audiobiography: we are mortals

Audiobiography, Interview, Soundtrek, TK:LA

wami-e

WE ARE MORTALS® is an evolutionary gender-free urban streetwear brand.

We call ourselves MORTALS because we are the ones who understand the brevity of human life and the need to live it fully and limitlessly. We also believe that as MORTALS, we’re all equal. That is why we created our brand around this idea of a future in which we wear our personalities, not our gender identities or other stereotypicl labels.

Coining the phrase ‘The Future Has No Gender,’ WE ARE MORTALS® seeks to challenge the conventional and outdated his/hers formula of clothing design and retail. In the future, there will be room to exist in a ‘gray area’ in which our identities don’t rely on gender, sexual, or racial classification. Ultimately, we hope that by removing the traditional gender designations from our clothing, we can facilitate a cultural shift in the way we view gender, sexuality, and each other.”

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WeAreMortalsliving soundtrack, sonic couture for the post-structural human culture, in founder Anji Becker’s own words…

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(W) orld Town – M.I.A: “M.I.A. is an artist that speaks up for causes, represents underprivileged people in the world. she’s fearless, a powerful woman who doesn’t accept traditional gender stereotypes.”

The de-brief: VMAs 2009

Soundtrek

janetvma

Yes, please. MTV: proof that reality is the greatest canvas, and life is the greatest performance art. By reality, of course I mean “reality drama” and MTV’s “reality” which is anywhere a production crew happens to be, and by life I mean celebrity – because, really, who else’s life matters? The VMAs (as stated below) are the encapsulation of all things Generation MTV, all things pop. While the past few years saw the bubble burst and pop culture crumbled to a state of all style and no care for substance, 2009 was ripe for the renaissance of Pop Art and a Warholian world of blurred lines between reality and fantasy for entertainment’s sake. Let’s delve.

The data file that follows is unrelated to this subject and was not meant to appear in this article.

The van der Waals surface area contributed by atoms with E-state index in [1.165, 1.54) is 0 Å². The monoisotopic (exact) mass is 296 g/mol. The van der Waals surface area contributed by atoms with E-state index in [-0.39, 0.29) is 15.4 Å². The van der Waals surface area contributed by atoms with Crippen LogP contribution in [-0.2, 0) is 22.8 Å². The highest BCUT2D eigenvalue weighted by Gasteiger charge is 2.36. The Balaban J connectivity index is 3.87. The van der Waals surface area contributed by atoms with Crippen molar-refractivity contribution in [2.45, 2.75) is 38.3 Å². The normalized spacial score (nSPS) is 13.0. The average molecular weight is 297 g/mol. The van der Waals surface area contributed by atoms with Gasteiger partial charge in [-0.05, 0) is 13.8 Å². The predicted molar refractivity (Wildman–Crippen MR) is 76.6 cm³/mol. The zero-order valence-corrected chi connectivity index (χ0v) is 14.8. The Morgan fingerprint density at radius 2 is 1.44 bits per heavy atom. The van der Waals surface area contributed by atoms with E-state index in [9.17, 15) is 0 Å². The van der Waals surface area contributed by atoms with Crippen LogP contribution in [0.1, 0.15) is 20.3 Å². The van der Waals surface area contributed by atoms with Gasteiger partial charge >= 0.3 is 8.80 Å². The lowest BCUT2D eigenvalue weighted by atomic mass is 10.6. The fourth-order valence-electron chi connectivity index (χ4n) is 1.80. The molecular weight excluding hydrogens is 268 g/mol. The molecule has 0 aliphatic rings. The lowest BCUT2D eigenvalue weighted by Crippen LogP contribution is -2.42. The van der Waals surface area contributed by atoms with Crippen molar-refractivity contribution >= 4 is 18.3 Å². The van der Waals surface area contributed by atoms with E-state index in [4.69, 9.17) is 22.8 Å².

Music Monday: June 29, 2009

Soundtrek, Uncategorized

Last night was the 2009 BET Awards, and while the formal ceremony fell short of a proper Michael tribute, the subtext paid brilliant homage to the King of Pop and his legacy. If nothing else, the world has been reintroduced to true pop music and culture in the aftermath of Michael’s death. Music television and radio stations have played the best rotations in years by playing only Michael nonstop. The result: full social immersion into true music and artistry in the midst of a tween/teen/young adult generation who has fallen far beyond short — a la ringtone rap and thrice-warmed-over beats and lyrics.  The point: last night’s awards marked what could be the renaissance of pop, hip-hop, music, modern art, and culture

From the finest display of live auto-tuning and actual instrumentation I’ve witnessed in a minute (and points for the Dirty Diana nod)

a near perfect last stand — save for a fat lady singing — before the anti auto-tune assault

Au revoir auto-tune, bonjour artistry — and authenticity. In the midst of chaos, the best solution is simplicity; from the music industry, back to Michael the key is to cut through the hype and get to the core — the only one to do that better than Jay Hov last night was Janet